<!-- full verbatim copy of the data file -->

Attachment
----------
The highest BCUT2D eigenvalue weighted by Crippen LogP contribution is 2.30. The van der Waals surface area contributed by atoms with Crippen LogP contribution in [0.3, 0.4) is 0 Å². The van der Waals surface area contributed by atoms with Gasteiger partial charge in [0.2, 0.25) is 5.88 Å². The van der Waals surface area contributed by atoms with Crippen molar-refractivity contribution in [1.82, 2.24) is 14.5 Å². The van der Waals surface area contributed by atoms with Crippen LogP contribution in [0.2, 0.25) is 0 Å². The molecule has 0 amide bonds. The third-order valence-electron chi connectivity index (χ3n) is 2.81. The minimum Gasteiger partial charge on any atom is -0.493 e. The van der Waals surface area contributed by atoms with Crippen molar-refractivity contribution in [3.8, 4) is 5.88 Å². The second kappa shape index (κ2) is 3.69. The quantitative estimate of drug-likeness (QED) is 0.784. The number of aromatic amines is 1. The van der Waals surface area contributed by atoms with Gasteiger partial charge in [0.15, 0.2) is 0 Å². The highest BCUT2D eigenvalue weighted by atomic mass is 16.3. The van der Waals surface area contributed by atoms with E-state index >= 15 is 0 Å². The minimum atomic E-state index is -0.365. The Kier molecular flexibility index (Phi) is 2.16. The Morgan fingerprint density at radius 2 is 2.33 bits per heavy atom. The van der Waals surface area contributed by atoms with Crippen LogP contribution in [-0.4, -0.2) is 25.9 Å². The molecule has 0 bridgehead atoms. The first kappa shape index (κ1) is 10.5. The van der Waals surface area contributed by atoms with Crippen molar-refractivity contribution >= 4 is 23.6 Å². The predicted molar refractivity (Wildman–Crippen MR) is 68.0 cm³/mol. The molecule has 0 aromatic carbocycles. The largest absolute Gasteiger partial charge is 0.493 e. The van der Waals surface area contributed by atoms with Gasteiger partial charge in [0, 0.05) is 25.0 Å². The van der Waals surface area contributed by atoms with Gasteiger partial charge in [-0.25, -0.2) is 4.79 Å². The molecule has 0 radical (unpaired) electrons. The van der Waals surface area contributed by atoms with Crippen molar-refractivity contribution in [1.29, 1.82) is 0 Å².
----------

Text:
The highest BCUT2D eigenvalue weighted by Crippen LogP contribution is 2.30. The van der Waals surface area contributed by atoms with Crippen LogP contribution in [0.3, 0.4) is 0 Å². The van der Waals surface area contributed by atoms with Gasteiger partial charge in [0.2, 0.25) is 5.88 Å². The van der Waals surface area contributed by atoms with Crippen molar-refractivity contribution in [1.82, 2.24) is 14.5 Å². The van der Waals surface area contributed by atoms with Crippen LogP contribution in [0.2, 0.25) is 0 Å². The molecule has 0 amide bonds. The third-order valence-electron chi connectivity index (χ3n) is 2.81. The minimum Gasteiger partial charge on any atom is -0.493 e. The van der Waals surface area contributed by atoms with Crippen molar-refractivity contribution in [3.8, 4) is 5.88 Å². The second kappa shape index (κ2) is 3.69. The quantitative estimate of drug-likeness (QED) is 0.784. The number of aromatic amines is 1. The van der Waals surface area contributed by atoms with Gasteiger partial charge in [0.15, 0.2) is 0 Å². The highest BCUT2D eigenvalue weighted by atomic mass is 16.3. The van der Waals surface area contributed by atoms with E-state index >= 15 is 0 Å². The minimum atomic E-state index is -0.365. The Kier molecular flexibility index (Phi) is 2.16. The Morgan fingerprint density at radius 2 is 2.33 bits per heavy atom. The van der Waals surface area contributed by atoms with Crippen LogP contribution in [-0.4, -0.2) is 25.9 Å². The molecule has 0 bridgehead atoms. The first kappa shape index (κ1) is 10.5. The van der Waals surface area contributed by atoms with Crippen molar-refractivity contribution >= 4 is 23.6 Å². The predicted molar refractivity (Wildman–Crippen MR) is 68.0 cm³/mol. The molecule has 0 aromatic carbocycles. The largest absolute Gasteiger partial charge is 0.493 e. The van der Waals surface area contributed by atoms with Gasteiger partial charge in [0, 0.05) is 25.0 Å². The van der Waals surface area contributed by atoms with Gasteiger partial charge in [-0.25, -0.2) is 4.79 Å². The molecule has 0 radical (unpaired) electrons. The van der Waals surface area contributed by atoms with Crippen molar-refractivity contribution in [1.29, 1.82) is 0 Å².